80 years ago, Shawnee, Oklahoma, was named the Redbud City of Oklahoma. This designation was adopted by the Shawnee City Council on April 9, 1940, and was confirmed with a resolution by the Oklahoma Legislature that was signed by Oklahoma Gov. Leon Phillips on Feb. 19, 1941. (Shawnee itself is much older having been incorporated in 1894.)
The Shawnee News Star tells who was responsible for this designation:
The Shawnee Council of Garden Clubs was responsible for this recognition. Beginning in the late 1930s club members ordered thousands of bare-root Eastern Redbud trees and sold them to the public for twenty-five cents each. They were planted at homes, churches, schools, and public parks. The park receiving the most redbud trees was named Red Bud Park. It is in the 900 block of Broadway and extends to Beard Street.
The Eastern Redbud tree is the Oklahoma State Tree. It tends to grow wild in woods as an understory tree. Many new trees develop from the seeds dropped during the summer. In the book, Putting Down Roots, Cercis Canadensis, describes the trees:
Oklahoma’s state tree, the redbud is prized for its striking physical characteristics and adaptable nature. The shiny, heart-shaped leaves are attractive on the low branching stems and emerge after the spectacular blooms of spring have faded. Redbuds make wonderful trees for urban areas, due to their moderate size, broad-spreading canopies, and low maintenance requirements. However, this tree needs consistent care during the establishment period of at least the first three years.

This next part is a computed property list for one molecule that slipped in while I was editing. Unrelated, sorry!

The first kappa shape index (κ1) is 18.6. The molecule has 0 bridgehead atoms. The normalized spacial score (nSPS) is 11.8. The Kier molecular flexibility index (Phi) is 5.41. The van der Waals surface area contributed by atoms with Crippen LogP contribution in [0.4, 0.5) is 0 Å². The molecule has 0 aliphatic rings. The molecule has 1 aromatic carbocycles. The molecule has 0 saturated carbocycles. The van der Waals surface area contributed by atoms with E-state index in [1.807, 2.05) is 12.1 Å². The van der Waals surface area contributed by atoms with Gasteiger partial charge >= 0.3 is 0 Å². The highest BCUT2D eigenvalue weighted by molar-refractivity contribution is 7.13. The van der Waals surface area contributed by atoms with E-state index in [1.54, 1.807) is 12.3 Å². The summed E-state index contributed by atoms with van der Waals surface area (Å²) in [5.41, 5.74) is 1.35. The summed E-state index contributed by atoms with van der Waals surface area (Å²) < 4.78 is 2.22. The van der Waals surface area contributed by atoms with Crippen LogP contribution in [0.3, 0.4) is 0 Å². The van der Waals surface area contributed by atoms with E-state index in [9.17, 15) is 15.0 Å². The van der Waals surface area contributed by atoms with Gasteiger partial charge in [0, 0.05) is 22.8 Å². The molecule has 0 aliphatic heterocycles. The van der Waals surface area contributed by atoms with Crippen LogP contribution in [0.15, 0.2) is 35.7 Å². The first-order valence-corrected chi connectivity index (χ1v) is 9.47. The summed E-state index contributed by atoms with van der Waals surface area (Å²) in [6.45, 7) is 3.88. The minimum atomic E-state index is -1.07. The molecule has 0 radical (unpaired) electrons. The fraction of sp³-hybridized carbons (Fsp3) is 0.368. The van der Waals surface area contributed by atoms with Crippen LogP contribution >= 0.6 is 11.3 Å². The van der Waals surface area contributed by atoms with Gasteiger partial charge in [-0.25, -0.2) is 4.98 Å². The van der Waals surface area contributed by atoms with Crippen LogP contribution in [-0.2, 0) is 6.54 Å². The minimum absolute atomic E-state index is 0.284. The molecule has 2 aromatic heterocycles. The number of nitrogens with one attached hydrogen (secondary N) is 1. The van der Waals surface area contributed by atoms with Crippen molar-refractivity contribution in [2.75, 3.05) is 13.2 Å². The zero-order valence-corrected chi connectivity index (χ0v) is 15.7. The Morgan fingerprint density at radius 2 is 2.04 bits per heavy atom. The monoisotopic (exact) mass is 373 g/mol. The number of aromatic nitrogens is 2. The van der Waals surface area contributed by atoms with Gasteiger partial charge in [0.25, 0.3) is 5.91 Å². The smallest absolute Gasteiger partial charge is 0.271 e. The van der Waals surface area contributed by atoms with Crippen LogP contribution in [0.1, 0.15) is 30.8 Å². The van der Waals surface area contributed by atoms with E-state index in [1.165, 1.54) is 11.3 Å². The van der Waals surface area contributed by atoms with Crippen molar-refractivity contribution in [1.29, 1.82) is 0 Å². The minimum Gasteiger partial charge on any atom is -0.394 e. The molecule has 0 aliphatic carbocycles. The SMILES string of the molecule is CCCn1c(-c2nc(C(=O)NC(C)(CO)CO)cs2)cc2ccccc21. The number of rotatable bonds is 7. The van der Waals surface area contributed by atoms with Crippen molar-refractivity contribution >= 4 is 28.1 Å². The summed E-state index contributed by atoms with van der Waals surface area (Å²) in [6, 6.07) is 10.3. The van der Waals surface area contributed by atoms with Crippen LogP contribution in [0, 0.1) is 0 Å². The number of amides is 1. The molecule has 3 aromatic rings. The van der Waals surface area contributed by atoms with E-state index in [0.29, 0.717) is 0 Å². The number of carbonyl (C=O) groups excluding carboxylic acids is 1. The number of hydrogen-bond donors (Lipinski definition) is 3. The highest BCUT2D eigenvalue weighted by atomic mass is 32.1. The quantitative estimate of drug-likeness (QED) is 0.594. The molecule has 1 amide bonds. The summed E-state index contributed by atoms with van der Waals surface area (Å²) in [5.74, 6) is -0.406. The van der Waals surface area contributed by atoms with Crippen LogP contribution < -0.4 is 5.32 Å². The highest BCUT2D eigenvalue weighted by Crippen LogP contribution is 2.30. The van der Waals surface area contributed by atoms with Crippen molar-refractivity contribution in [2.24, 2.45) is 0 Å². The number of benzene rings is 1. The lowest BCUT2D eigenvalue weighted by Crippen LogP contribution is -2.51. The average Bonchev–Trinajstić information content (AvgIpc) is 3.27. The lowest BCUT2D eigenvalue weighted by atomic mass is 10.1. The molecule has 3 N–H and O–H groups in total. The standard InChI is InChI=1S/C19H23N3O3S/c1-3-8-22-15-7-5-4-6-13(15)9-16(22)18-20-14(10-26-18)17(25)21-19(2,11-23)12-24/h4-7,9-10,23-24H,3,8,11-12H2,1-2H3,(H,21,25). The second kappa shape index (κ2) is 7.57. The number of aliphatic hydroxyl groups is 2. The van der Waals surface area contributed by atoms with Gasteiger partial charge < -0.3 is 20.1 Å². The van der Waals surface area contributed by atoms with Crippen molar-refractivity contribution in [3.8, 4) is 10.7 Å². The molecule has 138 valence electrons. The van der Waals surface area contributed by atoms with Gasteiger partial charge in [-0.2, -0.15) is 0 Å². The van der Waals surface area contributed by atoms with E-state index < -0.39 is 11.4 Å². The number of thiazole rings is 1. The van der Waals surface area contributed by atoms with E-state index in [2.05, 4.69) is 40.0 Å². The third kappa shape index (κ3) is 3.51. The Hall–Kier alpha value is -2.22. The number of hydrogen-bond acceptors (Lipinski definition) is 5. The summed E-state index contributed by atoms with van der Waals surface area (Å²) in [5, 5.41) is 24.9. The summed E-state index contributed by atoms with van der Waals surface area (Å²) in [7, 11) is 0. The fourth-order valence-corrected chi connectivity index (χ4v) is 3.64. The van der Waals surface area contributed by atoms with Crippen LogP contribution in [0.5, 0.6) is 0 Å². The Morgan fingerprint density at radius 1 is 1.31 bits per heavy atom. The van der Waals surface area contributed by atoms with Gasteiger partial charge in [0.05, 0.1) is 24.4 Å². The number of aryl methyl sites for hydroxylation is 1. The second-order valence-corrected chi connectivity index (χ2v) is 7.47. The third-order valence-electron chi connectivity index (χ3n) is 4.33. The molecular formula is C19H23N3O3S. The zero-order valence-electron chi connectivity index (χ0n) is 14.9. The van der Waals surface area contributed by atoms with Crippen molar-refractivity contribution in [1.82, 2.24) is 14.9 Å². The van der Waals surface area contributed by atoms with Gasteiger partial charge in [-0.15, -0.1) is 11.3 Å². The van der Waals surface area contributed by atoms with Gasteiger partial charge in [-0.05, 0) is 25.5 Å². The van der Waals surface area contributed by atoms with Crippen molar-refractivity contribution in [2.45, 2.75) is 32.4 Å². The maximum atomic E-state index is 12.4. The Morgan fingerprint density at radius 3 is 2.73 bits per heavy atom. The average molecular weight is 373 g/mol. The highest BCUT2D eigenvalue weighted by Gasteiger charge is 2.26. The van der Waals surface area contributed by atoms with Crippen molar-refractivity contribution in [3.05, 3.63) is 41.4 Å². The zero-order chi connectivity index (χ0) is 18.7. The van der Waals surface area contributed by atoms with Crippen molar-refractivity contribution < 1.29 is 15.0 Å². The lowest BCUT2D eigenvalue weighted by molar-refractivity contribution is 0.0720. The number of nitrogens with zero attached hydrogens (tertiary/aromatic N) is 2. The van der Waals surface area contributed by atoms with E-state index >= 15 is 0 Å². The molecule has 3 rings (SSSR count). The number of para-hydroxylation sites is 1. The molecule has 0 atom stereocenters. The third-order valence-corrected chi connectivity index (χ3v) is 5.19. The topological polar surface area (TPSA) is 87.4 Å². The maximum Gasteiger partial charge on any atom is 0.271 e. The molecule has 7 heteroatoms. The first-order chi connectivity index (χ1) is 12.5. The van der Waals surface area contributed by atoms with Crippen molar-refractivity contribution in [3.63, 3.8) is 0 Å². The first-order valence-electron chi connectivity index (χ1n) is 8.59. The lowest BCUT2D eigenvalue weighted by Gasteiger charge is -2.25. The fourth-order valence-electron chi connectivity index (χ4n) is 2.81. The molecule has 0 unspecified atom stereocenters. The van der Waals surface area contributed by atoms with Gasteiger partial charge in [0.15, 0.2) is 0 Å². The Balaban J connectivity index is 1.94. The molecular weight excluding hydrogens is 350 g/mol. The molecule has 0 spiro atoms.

To help school children know and remember their state tree, in 1999 through 2001 the former Shawnee Chamber of Commerce Beautification Committee distributed small redbud trees to 3rd and 4th grade students along with a booklet “How to Plant My Baby Redbud Tree.” The book was illustrated by Brian Borth, a Shawnee High School student. Shawnee continues to help people know and remember the tree through the Redbud Festival held annually.
Where do you see Redbuds? A drive around town, especially through older neighborhoods will provide a beautiful sight. Be sure to include Rose Garden Park in the 2000 block of North Broadway. It features Oklahoma Redbuds at the corner and Eastern Redbuds to the west along Franklin Street. Shawnee Milling has a row of Oklahoma Redbuds along 7th street between Bell and Beard Streets. For a spectacular sight, drive by St. Paul’s United Methodist Church at 10th and North Beard. The church is bordered on two sides with beautiful redbuds.
As you visit Shawnee and take pictures of the redbuds, be sure to tag us or use #ShawneeOK so we can see and share your pictures.
More about the Redbud can be found here.